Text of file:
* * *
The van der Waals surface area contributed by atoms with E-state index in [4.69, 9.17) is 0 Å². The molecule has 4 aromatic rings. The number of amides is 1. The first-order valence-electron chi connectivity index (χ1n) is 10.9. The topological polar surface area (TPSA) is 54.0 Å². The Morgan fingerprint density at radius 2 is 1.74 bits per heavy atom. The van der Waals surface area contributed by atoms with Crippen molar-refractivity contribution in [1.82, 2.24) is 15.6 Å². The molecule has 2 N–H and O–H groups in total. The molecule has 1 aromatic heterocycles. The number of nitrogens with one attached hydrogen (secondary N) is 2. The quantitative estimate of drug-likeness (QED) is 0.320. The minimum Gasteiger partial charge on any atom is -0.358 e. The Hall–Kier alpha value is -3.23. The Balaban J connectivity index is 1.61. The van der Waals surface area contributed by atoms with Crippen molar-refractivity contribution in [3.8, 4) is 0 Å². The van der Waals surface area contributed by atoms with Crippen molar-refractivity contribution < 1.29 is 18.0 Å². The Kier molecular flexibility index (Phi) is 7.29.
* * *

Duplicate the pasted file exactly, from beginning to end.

The van der Waals surface area contributed by atoms with E-state index in [4.69, 9.17) is 0 Å². The molecule has 4 aromatic rings. The number of amides is 1. The first-order valence-electron chi connectivity index (χ1n) is 10.9. The topological polar surface area (TPSA) is 54.0 Å². The Morgan fingerprint density at radius 2 is 1.74 bits per heavy atom. The van der Waals surface area contributed by atoms with Crippen molar-refractivity contribution in [1.82, 2.24) is 15.6 Å². The molecule has 2 N–H and O–H groups in total. The molecule has 1 aromatic heterocycles. The number of nitrogens with one attached hydrogen (secondary N) is 2. The quantitative estimate of drug-likeness (QED) is 0.320. The minimum Gasteiger partial charge on any atom is -0.358 e. The Hall–Kier alpha value is -3.23. The Balaban J connectivity index is 1.61. The van der Waals surface area contributed by atoms with Crippen molar-refractivity contribution in [3.8, 4) is 0 Å². The van der Waals surface area contributed by atoms with Crippen molar-refractivity contribution < 1.29 is 18.0 Å². The Kier molecular flexibility index (Phi) is 7.29.